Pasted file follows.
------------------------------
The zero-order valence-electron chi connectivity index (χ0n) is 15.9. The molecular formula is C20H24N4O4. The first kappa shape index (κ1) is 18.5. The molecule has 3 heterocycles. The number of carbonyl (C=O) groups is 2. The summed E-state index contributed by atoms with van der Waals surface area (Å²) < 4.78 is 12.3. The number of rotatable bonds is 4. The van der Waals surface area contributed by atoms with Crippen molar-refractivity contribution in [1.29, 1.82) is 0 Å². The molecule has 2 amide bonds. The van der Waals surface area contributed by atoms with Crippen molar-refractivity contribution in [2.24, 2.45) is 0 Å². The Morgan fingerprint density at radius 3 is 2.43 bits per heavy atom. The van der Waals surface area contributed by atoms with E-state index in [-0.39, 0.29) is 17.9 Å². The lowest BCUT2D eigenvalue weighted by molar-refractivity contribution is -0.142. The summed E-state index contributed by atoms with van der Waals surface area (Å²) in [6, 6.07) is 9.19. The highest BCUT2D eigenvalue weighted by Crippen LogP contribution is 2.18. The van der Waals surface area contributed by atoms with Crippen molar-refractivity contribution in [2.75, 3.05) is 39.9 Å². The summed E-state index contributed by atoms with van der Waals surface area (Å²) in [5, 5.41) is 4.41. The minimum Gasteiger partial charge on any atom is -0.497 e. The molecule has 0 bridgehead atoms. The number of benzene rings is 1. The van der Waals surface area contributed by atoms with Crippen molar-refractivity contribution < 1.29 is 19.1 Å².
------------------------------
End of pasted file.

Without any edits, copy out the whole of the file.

The zero-order valence-electron chi connectivity index (χ0n) is 15.9. The molecular formula is C20H24N4O4. The first kappa shape index (κ1) is 18.5. The molecule has 3 heterocycles. The number of carbonyl (C=O) groups is 2. The summed E-state index contributed by atoms with van der Waals surface area (Å²) < 4.78 is 12.3. The number of rotatable bonds is 4. The van der Waals surface area contributed by atoms with Crippen molar-refractivity contribution in [1.29, 1.82) is 0 Å². The molecule has 2 amide bonds. The van der Waals surface area contributed by atoms with Crippen molar-refractivity contribution in [2.24, 2.45) is 0 Å². The Morgan fingerprint density at radius 3 is 2.43 bits per heavy atom. The van der Waals surface area contributed by atoms with E-state index in [-0.39, 0.29) is 17.9 Å². The lowest BCUT2D eigenvalue weighted by molar-refractivity contribution is -0.142. The summed E-state index contributed by atoms with van der Waals surface area (Å²) in [6, 6.07) is 9.19. The highest BCUT2D eigenvalue weighted by Crippen LogP contribution is 2.18. The van der Waals surface area contributed by atoms with Crippen molar-refractivity contribution in [2.75, 3.05) is 39.9 Å². The summed E-state index contributed by atoms with van der Waals surface area (Å²) in [5, 5.41) is 4.41. The minimum Gasteiger partial charge on any atom is -0.497 e. The molecule has 0 bridgehead atoms. The number of benzene rings is 1. The van der Waals surface area contributed by atoms with Crippen molar-refractivity contribution < 1.29 is 19.1 Å².